Be forewarned that you’re unlikely to look at the stuff on the shelves of your local supermarket in quite the same way ever again after watching Robert Kenner’s expose of the enormous power—and deleterious impact—of multinational corporations and agribusinesses in the production of food. Dissecting the effects on the products themselves, farmers and consumers—as well as how collusion between business and government has perpetuated and even worsened the system—“Food, Inc.” benefits from a coolly analytical approach that doesn’t ignore the human cost of what’s happening but appeals as much to the head as to the heart.
The film’s basic thrust is on the way in which private farmers have largely been driven out of agriculture by huge companies whose methods emphasize quantity over quality, leading to animals being kept in cramped buildings and force-fed, developing sicknesses that are then transmitted to consumers. (Several potent examples are provided through interviews with grieving survivors.) Emphasis is put on Monsanto, which has established a virtual monopoly on soybean production by patenting a chemical almost universally used in their production and then litigating against farmers who refuse to employ it. Another thread deals with the complicity of government, not only through revolving-door policies that put foxes, as it were, in charge of the hen-houses but maintain policies benefiting the agribusiness lobby, including subsidies on corn—the ultimate content of all sorts of products as well as a major source of animal feed—and special legal protection from prosecution.
Kenner has based his argument on the work of others, whom he not only acknowledges but includes as interviewees. The most notable are Eric Schlosser, whose “Fast Food Nation” was turned into a mediocre fiction film by Richard Linklater, and Michael Pollan, author of “The Omnivore’s Dilemma.” But he also includes sequences in which farmers who resist pressure from the likes of Monsanto describe their experiences, as well as a few employed by big companies are willing to talk despite legal restrictions placed on them by those firms. There’s also Joel Salatin, a true believer who operates a small place in Virginia where he raises pigs and chickens the old-fashioned way while growing vegetables organically. He excoriates current practice and argues strongly, if a bit petulantly, for the alternative he represents.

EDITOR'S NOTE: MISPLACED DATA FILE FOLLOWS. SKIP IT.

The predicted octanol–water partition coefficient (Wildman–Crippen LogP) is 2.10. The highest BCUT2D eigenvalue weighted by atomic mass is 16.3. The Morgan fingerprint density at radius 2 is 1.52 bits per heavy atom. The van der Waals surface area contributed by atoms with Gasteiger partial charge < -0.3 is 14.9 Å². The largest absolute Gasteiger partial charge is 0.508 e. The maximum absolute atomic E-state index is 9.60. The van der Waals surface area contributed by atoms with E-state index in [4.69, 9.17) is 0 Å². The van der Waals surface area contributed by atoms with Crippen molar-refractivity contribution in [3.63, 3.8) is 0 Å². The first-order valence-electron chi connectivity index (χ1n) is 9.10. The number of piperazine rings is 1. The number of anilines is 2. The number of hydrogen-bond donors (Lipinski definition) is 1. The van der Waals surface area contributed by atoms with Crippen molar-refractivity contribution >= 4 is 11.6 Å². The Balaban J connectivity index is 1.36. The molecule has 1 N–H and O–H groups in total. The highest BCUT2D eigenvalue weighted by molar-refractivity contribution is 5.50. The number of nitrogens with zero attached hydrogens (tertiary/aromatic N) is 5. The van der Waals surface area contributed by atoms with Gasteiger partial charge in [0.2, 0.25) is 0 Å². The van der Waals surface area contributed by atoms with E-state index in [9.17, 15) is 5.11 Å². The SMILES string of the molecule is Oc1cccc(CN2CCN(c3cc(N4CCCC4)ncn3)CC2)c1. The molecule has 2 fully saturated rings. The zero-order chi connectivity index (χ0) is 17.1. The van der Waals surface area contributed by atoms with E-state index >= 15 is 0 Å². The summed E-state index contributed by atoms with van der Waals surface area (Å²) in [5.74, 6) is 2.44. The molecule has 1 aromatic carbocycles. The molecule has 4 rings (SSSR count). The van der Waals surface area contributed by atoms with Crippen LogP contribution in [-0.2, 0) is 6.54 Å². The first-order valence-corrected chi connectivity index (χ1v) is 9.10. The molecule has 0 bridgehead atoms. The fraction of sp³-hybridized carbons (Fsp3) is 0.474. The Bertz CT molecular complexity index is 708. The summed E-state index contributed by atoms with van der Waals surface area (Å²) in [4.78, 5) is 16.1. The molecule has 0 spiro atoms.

“Food, Inc.” probably won’t be seen by many consumers, but it deserves to be. It would help teach them that there are choices other than tasteless tomatoes and soggy fast-food burgers, and impress on them that the government should be prodded to represent the interests of consumers rather than corporations—especially when the kinds of food they produce and market contributes so greatly to the epidemic of obesity that’s recognized as one of the major health problems facing the country today. After all, public awareness eventually played a role in dealing with Big Tobacco. It could do so in confronting the dangers posed by Big Food, too.